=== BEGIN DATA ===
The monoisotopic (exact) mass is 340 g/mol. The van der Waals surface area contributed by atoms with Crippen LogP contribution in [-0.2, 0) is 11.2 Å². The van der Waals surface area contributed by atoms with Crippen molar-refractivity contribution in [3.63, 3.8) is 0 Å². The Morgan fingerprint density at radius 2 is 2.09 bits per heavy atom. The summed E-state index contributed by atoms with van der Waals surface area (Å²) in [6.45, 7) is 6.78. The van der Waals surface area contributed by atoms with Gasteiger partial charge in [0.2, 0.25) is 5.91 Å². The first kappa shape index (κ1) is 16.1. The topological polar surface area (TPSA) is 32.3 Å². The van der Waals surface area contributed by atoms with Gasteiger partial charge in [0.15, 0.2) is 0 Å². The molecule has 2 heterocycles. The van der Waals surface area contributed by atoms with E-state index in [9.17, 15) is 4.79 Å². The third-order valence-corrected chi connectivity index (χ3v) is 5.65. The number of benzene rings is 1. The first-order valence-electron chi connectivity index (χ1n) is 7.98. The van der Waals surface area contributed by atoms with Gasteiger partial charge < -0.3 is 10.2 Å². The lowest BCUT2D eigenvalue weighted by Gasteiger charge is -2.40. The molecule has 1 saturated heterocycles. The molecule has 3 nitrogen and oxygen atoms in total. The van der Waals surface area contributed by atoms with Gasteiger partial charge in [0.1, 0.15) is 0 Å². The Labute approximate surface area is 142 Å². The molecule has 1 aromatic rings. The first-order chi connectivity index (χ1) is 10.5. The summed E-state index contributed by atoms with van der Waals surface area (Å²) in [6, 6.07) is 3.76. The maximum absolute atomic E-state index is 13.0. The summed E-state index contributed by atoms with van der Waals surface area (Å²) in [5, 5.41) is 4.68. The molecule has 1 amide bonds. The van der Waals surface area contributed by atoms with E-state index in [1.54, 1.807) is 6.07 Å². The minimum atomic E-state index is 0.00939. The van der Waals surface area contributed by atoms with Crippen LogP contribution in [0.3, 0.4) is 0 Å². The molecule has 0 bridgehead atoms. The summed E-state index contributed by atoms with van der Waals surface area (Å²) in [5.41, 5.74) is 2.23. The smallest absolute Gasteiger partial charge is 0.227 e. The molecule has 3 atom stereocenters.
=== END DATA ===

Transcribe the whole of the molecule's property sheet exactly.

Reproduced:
The monoisotopic (exact) mass is 340 g/mol. The van der Waals surface area contributed by atoms with Crippen LogP contribution in [-0.2, 0) is 11.2 Å². The van der Waals surface area contributed by atoms with Crippen molar-refractivity contribution in [3.63, 3.8) is 0 Å². The Morgan fingerprint density at radius 2 is 2.09 bits per heavy atom. The summed E-state index contributed by atoms with van der Waals surface area (Å²) in [6.45, 7) is 6.78. The van der Waals surface area contributed by atoms with Gasteiger partial charge in [0.2, 0.25) is 5.91 Å². The first kappa shape index (κ1) is 16.1. The topological polar surface area (TPSA) is 32.3 Å². The van der Waals surface area contributed by atoms with Gasteiger partial charge in [0.15, 0.2) is 0 Å². The molecule has 2 heterocycles. The van der Waals surface area contributed by atoms with E-state index in [9.17, 15) is 4.79 Å². The third-order valence-corrected chi connectivity index (χ3v) is 5.65. The number of benzene rings is 1. The first-order valence-electron chi connectivity index (χ1n) is 7.98. The van der Waals surface area contributed by atoms with Gasteiger partial charge < -0.3 is 10.2 Å². The lowest BCUT2D eigenvalue weighted by Gasteiger charge is -2.40. The molecule has 1 saturated heterocycles. The molecule has 3 nitrogen and oxygen atoms in total. The van der Waals surface area contributed by atoms with Gasteiger partial charge in [0.1, 0.15) is 0 Å². The Labute approximate surface area is 142 Å². The molecule has 1 aromatic rings. The first-order chi connectivity index (χ1) is 10.5. The summed E-state index contributed by atoms with van der Waals surface area (Å²) in [6, 6.07) is 3.76. The maximum absolute atomic E-state index is 13.0. The summed E-state index contributed by atoms with van der Waals surface area (Å²) in [5, 5.41) is 4.68. The molecule has 1 amide bonds. The van der Waals surface area contributed by atoms with E-state index in [1.54, 1.807) is 6.07 Å². The minimum atomic E-state index is 0.00939. The van der Waals surface area contributed by atoms with Crippen LogP contribution in [0.3, 0.4) is 0 Å². The molecule has 0 bridgehead atoms. The summed E-state index contributed by atoms with van der Waals surface area (Å²) in [5.41, 5.74) is 2.23. The smallest absolute Gasteiger partial charge is 0.227 e. The molecule has 3 atom stereocenters.